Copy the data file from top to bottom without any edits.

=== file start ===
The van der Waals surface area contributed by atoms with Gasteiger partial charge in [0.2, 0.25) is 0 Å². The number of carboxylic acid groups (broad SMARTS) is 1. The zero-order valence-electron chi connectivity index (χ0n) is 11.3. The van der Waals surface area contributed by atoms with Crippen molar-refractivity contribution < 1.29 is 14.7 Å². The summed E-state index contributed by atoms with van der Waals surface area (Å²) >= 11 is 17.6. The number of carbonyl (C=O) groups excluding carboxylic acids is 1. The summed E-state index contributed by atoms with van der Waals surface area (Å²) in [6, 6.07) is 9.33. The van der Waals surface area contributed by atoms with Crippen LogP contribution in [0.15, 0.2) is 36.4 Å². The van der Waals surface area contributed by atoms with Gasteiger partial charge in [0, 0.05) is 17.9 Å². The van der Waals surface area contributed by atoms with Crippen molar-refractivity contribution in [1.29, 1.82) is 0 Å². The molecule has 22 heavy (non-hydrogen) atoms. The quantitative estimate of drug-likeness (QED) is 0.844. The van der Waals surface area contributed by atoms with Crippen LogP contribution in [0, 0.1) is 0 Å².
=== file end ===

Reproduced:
The van der Waals surface area contributed by atoms with Gasteiger partial charge in [0.2, 0.25) is 0 Å². The number of carboxylic acid groups (broad SMARTS) is 1. The zero-order valence-electron chi connectivity index (χ0n) is 11.3. The van der Waals surface area contributed by atoms with Crippen molar-refractivity contribution < 1.29 is 14.7 Å². The summed E-state index contributed by atoms with van der Waals surface area (Å²) >= 11 is 17.6. The number of carbonyl (C=O) groups excluding carboxylic acids is 1. The summed E-state index contributed by atoms with van der Waals surface area (Å²) in [6, 6.07) is 9.33. The van der Waals surface area contributed by atoms with Crippen LogP contribution in [0.15, 0.2) is 36.4 Å². The van der Waals surface area contributed by atoms with Gasteiger partial charge in [0, 0.05) is 17.9 Å². The van der Waals surface area contributed by atoms with Crippen molar-refractivity contribution in [1.29, 1.82) is 0 Å². The molecule has 22 heavy (non-hydrogen) atoms. The quantitative estimate of drug-likeness (QED) is 0.844. The van der Waals surface area contributed by atoms with Crippen LogP contribution in [0, 0.1) is 0 Å².